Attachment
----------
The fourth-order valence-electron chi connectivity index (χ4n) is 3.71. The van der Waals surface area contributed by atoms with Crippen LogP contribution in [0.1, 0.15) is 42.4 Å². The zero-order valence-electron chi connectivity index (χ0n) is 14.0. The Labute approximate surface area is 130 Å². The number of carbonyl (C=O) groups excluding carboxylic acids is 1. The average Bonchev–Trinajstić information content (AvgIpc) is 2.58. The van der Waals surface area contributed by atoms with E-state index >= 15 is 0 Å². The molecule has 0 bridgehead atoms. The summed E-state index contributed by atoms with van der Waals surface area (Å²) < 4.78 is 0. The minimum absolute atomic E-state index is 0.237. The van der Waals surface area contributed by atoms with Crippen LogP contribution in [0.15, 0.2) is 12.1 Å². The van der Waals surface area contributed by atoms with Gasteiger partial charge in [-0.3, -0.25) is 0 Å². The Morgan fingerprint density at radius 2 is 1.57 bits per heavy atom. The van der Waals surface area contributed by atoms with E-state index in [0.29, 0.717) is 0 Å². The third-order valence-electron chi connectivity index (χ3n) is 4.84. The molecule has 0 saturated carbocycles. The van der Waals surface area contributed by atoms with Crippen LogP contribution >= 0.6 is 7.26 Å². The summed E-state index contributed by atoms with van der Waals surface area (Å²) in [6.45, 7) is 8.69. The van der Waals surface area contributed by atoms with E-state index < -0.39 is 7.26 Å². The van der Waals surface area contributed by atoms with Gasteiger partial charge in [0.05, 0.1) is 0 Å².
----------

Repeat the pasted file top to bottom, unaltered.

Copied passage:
The fourth-order valence-electron chi connectivity index (χ4n) is 3.71. The van der Waals surface area contributed by atoms with Crippen LogP contribution in [0.1, 0.15) is 42.4 Å². The zero-order valence-electron chi connectivity index (χ0n) is 14.0. The Labute approximate surface area is 130 Å². The number of carbonyl (C=O) groups excluding carboxylic acids is 1. The average Bonchev–Trinajstić information content (AvgIpc) is 2.58. The van der Waals surface area contributed by atoms with E-state index >= 15 is 0 Å². The molecule has 0 bridgehead atoms. The summed E-state index contributed by atoms with van der Waals surface area (Å²) < 4.78 is 0. The minimum absolute atomic E-state index is 0.237. The van der Waals surface area contributed by atoms with Crippen LogP contribution in [0.15, 0.2) is 12.1 Å². The van der Waals surface area contributed by atoms with Gasteiger partial charge in [-0.3, -0.25) is 0 Å². The Morgan fingerprint density at radius 2 is 1.57 bits per heavy atom. The van der Waals surface area contributed by atoms with E-state index in [0.29, 0.717) is 0 Å². The third-order valence-electron chi connectivity index (χ3n) is 4.84. The molecule has 0 saturated carbocycles. The van der Waals surface area contributed by atoms with Crippen LogP contribution >= 0.6 is 7.26 Å². The summed E-state index contributed by atoms with van der Waals surface area (Å²) in [6.45, 7) is 8.69. The van der Waals surface area contributed by atoms with E-state index < -0.39 is 7.26 Å². The van der Waals surface area contributed by atoms with Gasteiger partial charge in [0.05, 0.1) is 0 Å².